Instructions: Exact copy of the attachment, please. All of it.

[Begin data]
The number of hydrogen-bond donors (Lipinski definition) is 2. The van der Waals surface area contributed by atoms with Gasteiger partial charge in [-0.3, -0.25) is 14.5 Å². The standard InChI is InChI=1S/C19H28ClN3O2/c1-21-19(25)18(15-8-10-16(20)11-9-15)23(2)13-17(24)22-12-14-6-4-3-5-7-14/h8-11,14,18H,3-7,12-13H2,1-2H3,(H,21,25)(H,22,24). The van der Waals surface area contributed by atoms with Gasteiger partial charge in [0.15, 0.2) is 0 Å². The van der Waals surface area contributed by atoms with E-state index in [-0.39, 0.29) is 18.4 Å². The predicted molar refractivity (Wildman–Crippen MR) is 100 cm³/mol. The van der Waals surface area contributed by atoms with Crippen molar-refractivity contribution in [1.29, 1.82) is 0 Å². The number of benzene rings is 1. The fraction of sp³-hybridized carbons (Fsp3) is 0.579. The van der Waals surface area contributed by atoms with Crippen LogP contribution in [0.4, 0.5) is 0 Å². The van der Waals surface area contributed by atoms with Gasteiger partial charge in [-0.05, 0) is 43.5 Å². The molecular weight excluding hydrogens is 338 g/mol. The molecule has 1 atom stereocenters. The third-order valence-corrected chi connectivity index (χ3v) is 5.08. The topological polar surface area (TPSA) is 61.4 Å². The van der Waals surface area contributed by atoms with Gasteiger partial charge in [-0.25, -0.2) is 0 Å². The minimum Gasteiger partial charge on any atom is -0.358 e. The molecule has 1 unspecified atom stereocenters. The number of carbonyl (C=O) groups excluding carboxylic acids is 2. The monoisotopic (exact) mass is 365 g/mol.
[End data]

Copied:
The number of hydrogen-bond donors (Lipinski definition) is 2. The van der Waals surface area contributed by atoms with Gasteiger partial charge in [-0.3, -0.25) is 14.5 Å². The standard InChI is InChI=1S/C19H28ClN3O2/c1-21-19(25)18(15-8-10-16(20)11-9-15)23(2)13-17(24)22-12-14-6-4-3-5-7-14/h8-11,14,18H,3-7,12-13H2,1-2H3,(H,21,25)(H,22,24). The van der Waals surface area contributed by atoms with Gasteiger partial charge in [0.15, 0.2) is 0 Å². The van der Waals surface area contributed by atoms with E-state index in [-0.39, 0.29) is 18.4 Å². The predicted molar refractivity (Wildman–Crippen MR) is 100 cm³/mol. The van der Waals surface area contributed by atoms with Crippen molar-refractivity contribution in [1.29, 1.82) is 0 Å². The number of benzene rings is 1. The fraction of sp³-hybridized carbons (Fsp3) is 0.579. The van der Waals surface area contributed by atoms with Crippen LogP contribution in [0.4, 0.5) is 0 Å². The van der Waals surface area contributed by atoms with Gasteiger partial charge in [-0.05, 0) is 43.5 Å². The molecular weight excluding hydrogens is 338 g/mol. The molecule has 1 atom stereocenters. The third-order valence-corrected chi connectivity index (χ3v) is 5.08. The topological polar surface area (TPSA) is 61.4 Å². The van der Waals surface area contributed by atoms with Gasteiger partial charge in [-0.25, -0.2) is 0 Å². The minimum Gasteiger partial charge on any atom is -0.358 e. The molecule has 1 unspecified atom stereocenters. The number of carbonyl (C=O) groups excluding carboxylic acids is 2. The monoisotopic (exact) mass is 365 g/mol.